If you regularly use products like Photoshop or Premier, your information may now be in the hands of cyber criminals. Adobe, creator of both popular software applications, said late last week it discovered a cyber attack that may have compromised the information of 2.9 million customers.
Writing on the official Adobe Featured Blogs, Brad Arkin, Chief Security Officer for the company writes:
Cyber attacks are one of the unfortunate realities of doing business today. Given the profile and widespread use of many of our products, Adobe has attracted increasing attention from cyber attackers. Very recently, Adobe’s security team discovered sophisticated attacks on our network, involving the illegal access of customer information as well as source code for numerous Adobe products. We believe these attacks may be related.
Arkin writes cyber criminals were able to access “customer names, encrypted credit or debit card numbers, expiration dates, and other information relating to customer orders.”
On the bright side, Adobe doesn’t believe cyber attackers removed any decrypted credit or debit card numbers, so they may not be able to easily access customers’ bank accounts.
Adobe also believes hackers accessed customer IDs and encrypted passwords for Adobe products. So, just to play it safe, the company is contacting affected customers to have them change their passwords.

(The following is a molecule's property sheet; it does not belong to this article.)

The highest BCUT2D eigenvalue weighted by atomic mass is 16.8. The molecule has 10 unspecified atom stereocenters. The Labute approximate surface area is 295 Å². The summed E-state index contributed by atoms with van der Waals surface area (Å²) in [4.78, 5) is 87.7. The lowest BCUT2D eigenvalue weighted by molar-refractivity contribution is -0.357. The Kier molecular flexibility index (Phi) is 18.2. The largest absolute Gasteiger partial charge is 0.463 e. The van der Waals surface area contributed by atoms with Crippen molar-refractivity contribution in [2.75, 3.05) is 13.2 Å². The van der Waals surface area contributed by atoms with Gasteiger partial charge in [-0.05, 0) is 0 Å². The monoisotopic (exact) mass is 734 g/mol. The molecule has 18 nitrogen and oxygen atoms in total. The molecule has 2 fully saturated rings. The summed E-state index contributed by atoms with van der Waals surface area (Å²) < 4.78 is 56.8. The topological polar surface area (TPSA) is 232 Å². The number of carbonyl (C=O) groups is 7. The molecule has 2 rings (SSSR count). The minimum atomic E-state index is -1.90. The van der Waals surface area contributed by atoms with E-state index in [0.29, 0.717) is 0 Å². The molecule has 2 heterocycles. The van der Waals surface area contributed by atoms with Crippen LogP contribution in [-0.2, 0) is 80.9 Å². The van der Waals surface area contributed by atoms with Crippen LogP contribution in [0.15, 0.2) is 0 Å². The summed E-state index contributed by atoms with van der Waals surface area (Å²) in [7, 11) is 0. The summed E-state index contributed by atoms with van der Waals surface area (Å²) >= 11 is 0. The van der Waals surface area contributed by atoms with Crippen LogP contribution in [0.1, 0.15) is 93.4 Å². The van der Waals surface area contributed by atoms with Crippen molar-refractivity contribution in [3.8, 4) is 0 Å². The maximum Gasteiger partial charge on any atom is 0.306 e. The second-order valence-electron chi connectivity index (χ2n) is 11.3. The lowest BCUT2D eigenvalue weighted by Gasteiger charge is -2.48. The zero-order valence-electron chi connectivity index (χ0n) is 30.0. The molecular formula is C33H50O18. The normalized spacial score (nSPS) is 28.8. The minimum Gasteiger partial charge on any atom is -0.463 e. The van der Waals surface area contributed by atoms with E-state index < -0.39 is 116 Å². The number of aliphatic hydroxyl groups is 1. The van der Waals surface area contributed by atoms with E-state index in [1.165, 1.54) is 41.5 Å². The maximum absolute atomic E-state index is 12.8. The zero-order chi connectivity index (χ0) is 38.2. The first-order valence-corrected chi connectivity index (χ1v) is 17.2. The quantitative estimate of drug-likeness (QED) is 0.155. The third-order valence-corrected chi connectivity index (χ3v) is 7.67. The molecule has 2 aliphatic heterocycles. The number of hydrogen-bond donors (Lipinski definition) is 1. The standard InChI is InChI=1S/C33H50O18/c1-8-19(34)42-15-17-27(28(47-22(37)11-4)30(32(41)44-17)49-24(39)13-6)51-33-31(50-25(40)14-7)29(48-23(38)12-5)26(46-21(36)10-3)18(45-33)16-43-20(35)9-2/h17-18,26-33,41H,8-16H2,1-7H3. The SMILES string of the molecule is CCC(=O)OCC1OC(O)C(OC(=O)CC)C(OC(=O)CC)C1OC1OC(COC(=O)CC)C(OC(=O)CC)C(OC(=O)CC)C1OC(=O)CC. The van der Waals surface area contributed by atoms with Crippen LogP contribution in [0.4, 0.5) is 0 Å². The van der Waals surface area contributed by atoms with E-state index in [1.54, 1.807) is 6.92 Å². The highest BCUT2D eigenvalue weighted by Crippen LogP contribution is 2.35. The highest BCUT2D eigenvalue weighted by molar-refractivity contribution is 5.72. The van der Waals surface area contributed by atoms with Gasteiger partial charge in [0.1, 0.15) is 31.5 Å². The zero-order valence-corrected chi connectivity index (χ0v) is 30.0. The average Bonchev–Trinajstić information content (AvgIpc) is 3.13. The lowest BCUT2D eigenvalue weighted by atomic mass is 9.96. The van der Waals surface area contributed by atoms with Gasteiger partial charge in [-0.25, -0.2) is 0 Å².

The company also recommends customers change passwords on any other accounts where they might have used the same or similar character combinations. Adobe has also notified banks that regularly process companny payments and is contacting customers whose credit or debit card information may have been compromised.
The company is also giving customers affected the option to join a complimentary credit monitoring service where it’s available.
Customers Are Usually the Target
With all due respect to Adobe’s products, customers are often the target of cyber attacks. Three other companies — Dun & Bradstreet, Hire Right/Krebs and NexisLexis — were also targeted recently. And here too customer information including social security numbers, birth records and credit and background reports were the apparent objective.
You don’t need to be a tech giant to be the target of a cyber attack either. Cyber attacks on small business are also increasing. The objective is often the personal information of your customers.
It’s important to take steps to protect your business and the information customers entrust to you.
Hacked Photo via Shutterstock